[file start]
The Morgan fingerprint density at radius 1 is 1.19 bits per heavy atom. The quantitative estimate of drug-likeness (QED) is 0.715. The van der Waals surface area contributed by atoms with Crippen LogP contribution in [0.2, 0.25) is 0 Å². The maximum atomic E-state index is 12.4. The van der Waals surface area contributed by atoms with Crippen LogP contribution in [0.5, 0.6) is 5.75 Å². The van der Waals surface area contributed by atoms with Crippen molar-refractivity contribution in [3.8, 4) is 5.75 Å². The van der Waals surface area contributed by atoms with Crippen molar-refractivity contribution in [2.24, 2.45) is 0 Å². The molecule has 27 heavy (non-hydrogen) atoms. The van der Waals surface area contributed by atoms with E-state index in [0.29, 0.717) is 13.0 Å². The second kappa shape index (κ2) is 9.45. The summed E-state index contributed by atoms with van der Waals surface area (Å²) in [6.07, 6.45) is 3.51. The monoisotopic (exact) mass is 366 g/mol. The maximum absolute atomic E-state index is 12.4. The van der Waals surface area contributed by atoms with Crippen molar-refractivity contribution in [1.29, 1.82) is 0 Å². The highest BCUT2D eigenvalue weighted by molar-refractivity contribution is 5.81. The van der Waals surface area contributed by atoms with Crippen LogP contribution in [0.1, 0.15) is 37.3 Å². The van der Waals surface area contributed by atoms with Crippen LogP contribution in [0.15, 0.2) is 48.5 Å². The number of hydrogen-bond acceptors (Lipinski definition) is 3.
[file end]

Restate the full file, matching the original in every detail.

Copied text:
The Morgan fingerprint density at radius 1 is 1.19 bits per heavy atom. The quantitative estimate of drug-likeness (QED) is 0.715. The van der Waals surface area contributed by atoms with Crippen LogP contribution in [0.2, 0.25) is 0 Å². The maximum atomic E-state index is 12.4. The van der Waals surface area contributed by atoms with Crippen LogP contribution in [0.5, 0.6) is 5.75 Å². The van der Waals surface area contributed by atoms with Crippen molar-refractivity contribution in [3.8, 4) is 5.75 Å². The van der Waals surface area contributed by atoms with Crippen molar-refractivity contribution in [2.24, 2.45) is 0 Å². The molecule has 27 heavy (non-hydrogen) atoms. The van der Waals surface area contributed by atoms with E-state index in [0.29, 0.717) is 13.0 Å². The second kappa shape index (κ2) is 9.45. The summed E-state index contributed by atoms with van der Waals surface area (Å²) in [6.07, 6.45) is 3.51. The monoisotopic (exact) mass is 366 g/mol. The maximum absolute atomic E-state index is 12.4. The van der Waals surface area contributed by atoms with Crippen molar-refractivity contribution in [1.29, 1.82) is 0 Å². The highest BCUT2D eigenvalue weighted by molar-refractivity contribution is 5.81. The van der Waals surface area contributed by atoms with Crippen LogP contribution in [0.1, 0.15) is 37.3 Å². The van der Waals surface area contributed by atoms with Crippen LogP contribution in [0.15, 0.2) is 48.5 Å². The number of hydrogen-bond acceptors (Lipinski definition) is 3.